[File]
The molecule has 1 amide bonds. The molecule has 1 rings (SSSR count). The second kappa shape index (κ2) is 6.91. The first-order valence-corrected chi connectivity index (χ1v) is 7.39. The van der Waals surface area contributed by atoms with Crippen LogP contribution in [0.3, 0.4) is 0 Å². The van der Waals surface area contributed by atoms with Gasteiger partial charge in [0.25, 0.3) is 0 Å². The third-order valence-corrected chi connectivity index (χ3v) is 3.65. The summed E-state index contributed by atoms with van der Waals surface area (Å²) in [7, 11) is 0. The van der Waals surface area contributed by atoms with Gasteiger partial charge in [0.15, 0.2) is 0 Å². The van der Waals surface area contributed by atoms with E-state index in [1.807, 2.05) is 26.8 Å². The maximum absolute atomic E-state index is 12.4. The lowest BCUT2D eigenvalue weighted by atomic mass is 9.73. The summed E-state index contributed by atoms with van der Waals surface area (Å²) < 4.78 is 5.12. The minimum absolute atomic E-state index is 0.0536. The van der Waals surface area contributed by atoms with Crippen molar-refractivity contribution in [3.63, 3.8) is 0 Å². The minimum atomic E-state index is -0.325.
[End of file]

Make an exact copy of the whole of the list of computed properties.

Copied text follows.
The molecule has 1 amide bonds. The molecule has 1 rings (SSSR count). The second kappa shape index (κ2) is 6.91. The first-order valence-corrected chi connectivity index (χ1v) is 7.39. The van der Waals surface area contributed by atoms with Crippen LogP contribution in [0.3, 0.4) is 0 Å². The van der Waals surface area contributed by atoms with Gasteiger partial charge in [0.25, 0.3) is 0 Å². The third-order valence-corrected chi connectivity index (χ3v) is 3.65. The summed E-state index contributed by atoms with van der Waals surface area (Å²) in [7, 11) is 0. The van der Waals surface area contributed by atoms with Gasteiger partial charge in [0.15, 0.2) is 0 Å². The van der Waals surface area contributed by atoms with E-state index in [1.807, 2.05) is 26.8 Å². The maximum absolute atomic E-state index is 12.4. The lowest BCUT2D eigenvalue weighted by atomic mass is 9.73. The summed E-state index contributed by atoms with van der Waals surface area (Å²) < 4.78 is 5.12. The minimum absolute atomic E-state index is 0.0536. The van der Waals surface area contributed by atoms with Crippen molar-refractivity contribution in [3.63, 3.8) is 0 Å². The minimum atomic E-state index is -0.325.